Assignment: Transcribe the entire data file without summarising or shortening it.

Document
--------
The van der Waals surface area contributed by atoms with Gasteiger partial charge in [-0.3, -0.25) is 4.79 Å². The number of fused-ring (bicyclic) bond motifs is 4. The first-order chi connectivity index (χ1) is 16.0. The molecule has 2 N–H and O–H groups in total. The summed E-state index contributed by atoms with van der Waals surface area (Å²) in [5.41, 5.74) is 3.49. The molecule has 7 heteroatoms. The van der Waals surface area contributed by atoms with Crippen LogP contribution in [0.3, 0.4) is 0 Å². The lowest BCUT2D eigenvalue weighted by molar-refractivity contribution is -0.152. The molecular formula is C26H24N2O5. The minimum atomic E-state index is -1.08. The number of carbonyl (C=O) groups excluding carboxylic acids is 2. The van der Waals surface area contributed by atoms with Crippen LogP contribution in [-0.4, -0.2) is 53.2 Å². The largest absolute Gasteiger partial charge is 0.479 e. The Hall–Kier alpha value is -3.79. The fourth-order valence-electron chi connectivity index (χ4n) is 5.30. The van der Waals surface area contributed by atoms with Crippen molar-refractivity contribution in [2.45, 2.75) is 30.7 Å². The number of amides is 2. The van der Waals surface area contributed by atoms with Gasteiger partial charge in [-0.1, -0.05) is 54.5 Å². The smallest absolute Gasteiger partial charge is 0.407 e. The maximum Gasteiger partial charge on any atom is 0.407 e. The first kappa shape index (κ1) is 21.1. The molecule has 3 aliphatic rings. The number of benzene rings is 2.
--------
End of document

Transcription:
The van der Waals surface area contributed by atoms with Gasteiger partial charge in [-0.3, -0.25) is 4.79 Å². The number of fused-ring (bicyclic) bond motifs is 4. The first-order chi connectivity index (χ1) is 16.0. The molecule has 2 N–H and O–H groups in total. The summed E-state index contributed by atoms with van der Waals surface area (Å²) in [5.41, 5.74) is 3.49. The molecule has 7 heteroatoms. The van der Waals surface area contributed by atoms with Crippen LogP contribution in [0.3, 0.4) is 0 Å². The lowest BCUT2D eigenvalue weighted by molar-refractivity contribution is -0.152. The molecular formula is C26H24N2O5. The minimum atomic E-state index is -1.08. The number of carbonyl (C=O) groups excluding carboxylic acids is 2. The van der Waals surface area contributed by atoms with Crippen LogP contribution in [-0.4, -0.2) is 53.2 Å². The largest absolute Gasteiger partial charge is 0.479 e. The Hall–Kier alpha value is -3.79. The fourth-order valence-electron chi connectivity index (χ4n) is 5.30. The van der Waals surface area contributed by atoms with Crippen molar-refractivity contribution in [2.45, 2.75) is 30.7 Å². The number of amides is 2. The van der Waals surface area contributed by atoms with Gasteiger partial charge in [-0.1, -0.05) is 54.5 Å². The smallest absolute Gasteiger partial charge is 0.407 e. The maximum Gasteiger partial charge on any atom is 0.407 e. The first kappa shape index (κ1) is 21.1. The molecule has 3 aliphatic rings. The number of benzene rings is 2.